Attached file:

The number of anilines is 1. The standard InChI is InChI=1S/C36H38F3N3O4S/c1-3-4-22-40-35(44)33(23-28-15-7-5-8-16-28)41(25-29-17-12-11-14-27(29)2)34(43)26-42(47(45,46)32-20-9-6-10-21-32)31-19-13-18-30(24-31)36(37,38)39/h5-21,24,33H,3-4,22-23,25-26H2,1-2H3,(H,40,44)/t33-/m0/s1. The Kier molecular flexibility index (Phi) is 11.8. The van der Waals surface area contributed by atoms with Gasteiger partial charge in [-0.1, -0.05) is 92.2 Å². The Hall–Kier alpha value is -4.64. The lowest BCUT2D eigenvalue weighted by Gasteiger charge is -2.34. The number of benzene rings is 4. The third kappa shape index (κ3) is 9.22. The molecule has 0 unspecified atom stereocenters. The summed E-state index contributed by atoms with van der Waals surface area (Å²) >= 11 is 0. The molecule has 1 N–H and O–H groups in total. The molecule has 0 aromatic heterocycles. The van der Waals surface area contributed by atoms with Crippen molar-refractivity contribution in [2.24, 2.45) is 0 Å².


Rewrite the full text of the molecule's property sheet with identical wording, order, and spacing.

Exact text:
The number of anilines is 1. The standard InChI is InChI=1S/C36H38F3N3O4S/c1-3-4-22-40-35(44)33(23-28-15-7-5-8-16-28)41(25-29-17-12-11-14-27(29)2)34(43)26-42(47(45,46)32-20-9-6-10-21-32)31-19-13-18-30(24-31)36(37,38)39/h5-21,24,33H,3-4,22-23,25-26H2,1-2H3,(H,40,44)/t33-/m0/s1. The Kier molecular flexibility index (Phi) is 11.8. The van der Waals surface area contributed by atoms with Gasteiger partial charge in [-0.1, -0.05) is 92.2 Å². The Hall–Kier alpha value is -4.64. The lowest BCUT2D eigenvalue weighted by Gasteiger charge is -2.34. The number of benzene rings is 4. The third kappa shape index (κ3) is 9.22. The molecule has 0 unspecified atom stereocenters. The summed E-state index contributed by atoms with van der Waals surface area (Å²) >= 11 is 0. The molecule has 1 N–H and O–H groups in total. The molecule has 0 aromatic heterocycles. The van der Waals surface area contributed by atoms with Crippen molar-refractivity contribution in [2.24, 2.45) is 0 Å².